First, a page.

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Why Was Bill Nye at the Trump’s State of the Union?

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Transcript:

Yesterday Donald Trump delivered his first State of the Union address. This video is not about that address because I didn’t watch it. I had a glass of wine and played video games, which seemed like a better use of my time compared to watching an actual fascist tell cutesey inspirational stories about cops stealing babies from pregnant drug addicts and other anecdotes about living in a country that has once again been made “great.”

But I do want to talk about a few of the attendees at the State of the Union: Jim Bridenstine, Oklahoma Republican representative and Trump’s nominee for NASA Administrator, and his guest, Bill Nye the Science Guy. Nye has been pretty outspoken about his politics, which don’t particularly seem to line up with those of Bridenstine or Trump, to put it mildly. So it’s a shock to see him in the crowd, especially considering that he wasn’t there as any kind of protest. For instance, the members of the Congressional Black Caucus attended but they all wore kente cloths in honor of the “shithole” countries that Trump criticized a few weeks ago.

But that’s not why Nye was there. In a series of Tweets, he described his belief that space science should be bipartisan and a way of bringing people together despite their political differences. That’s a nice sentiment and I sympathize with the tough decision he had to make on whether or not to attend the event. Unfortunately, whether or not science should be bipartisan has no effect on whether it is bipartisan. Now more than ever, science is as partisan as kindness to immigrants, not sexually harassing women, and providing healthcare to everyone who needs it. You know, all things that shouldn’t be partisan. As an aside, it’s also all things that Jesus would have been down with, but that’s neither here nor there.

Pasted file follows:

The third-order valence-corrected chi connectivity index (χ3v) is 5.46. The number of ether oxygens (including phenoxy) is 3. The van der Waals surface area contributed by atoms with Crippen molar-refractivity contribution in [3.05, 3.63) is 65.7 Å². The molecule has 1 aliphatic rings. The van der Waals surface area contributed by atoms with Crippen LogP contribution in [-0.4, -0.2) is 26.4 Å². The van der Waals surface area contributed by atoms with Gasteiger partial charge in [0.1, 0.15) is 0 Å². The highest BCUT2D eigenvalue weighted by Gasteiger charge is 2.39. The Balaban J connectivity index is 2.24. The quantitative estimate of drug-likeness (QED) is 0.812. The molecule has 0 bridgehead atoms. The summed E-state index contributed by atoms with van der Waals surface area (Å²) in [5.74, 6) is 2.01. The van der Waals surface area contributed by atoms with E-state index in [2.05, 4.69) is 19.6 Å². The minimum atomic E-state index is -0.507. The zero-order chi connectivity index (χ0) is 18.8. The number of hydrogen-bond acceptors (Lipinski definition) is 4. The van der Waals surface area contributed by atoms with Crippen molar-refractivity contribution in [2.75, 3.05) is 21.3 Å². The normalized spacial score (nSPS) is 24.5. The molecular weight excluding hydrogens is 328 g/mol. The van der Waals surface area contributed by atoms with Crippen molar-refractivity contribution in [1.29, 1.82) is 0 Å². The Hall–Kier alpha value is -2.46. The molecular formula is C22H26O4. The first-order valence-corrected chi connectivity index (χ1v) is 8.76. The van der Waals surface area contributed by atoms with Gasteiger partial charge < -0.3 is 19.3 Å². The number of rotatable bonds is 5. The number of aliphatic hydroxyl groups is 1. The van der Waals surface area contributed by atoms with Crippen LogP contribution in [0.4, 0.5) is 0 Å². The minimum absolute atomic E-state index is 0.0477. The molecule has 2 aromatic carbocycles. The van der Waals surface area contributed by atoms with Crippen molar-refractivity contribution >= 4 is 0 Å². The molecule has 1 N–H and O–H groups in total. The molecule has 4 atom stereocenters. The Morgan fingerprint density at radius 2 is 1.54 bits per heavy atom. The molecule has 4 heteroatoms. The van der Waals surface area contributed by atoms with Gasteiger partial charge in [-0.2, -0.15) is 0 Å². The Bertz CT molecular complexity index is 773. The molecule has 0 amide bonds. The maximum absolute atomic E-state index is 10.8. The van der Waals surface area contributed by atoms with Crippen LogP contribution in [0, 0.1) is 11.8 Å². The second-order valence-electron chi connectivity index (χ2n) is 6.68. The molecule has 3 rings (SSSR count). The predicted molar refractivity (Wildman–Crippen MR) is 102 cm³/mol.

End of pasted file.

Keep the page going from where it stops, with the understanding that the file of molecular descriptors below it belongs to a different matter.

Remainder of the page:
Conservatives have been attacking science for centuries, and Trump has only made it more obvious and more critical. Trump’s administration has silenced scientific progress more than 100 times in the past year according to Columbia’s Sabin Center for Climate Change Law. There are over 200 positions at the Environmental Protection Agency that have yet to be filled. Hell, Trump hired a man who has sued the EPA to run the EPA. He thinks climate change is a Chinese hoax and says so every chance he gets. And now Trump has nominated the first ever Congressional representative to run NASA, a position usually held by someone with a science or engineering background. Bill Nye showing up as that representative’s date to the State of the Union isn’t going to make this administration more science-friendly — if anything, it made Nye into yet another prop for Trump to point to to show that he’s doing a good job. I mean, if Bill Nye the Science Guy showed up to see the State of the Union, Trump can’t be all that bad on science, right?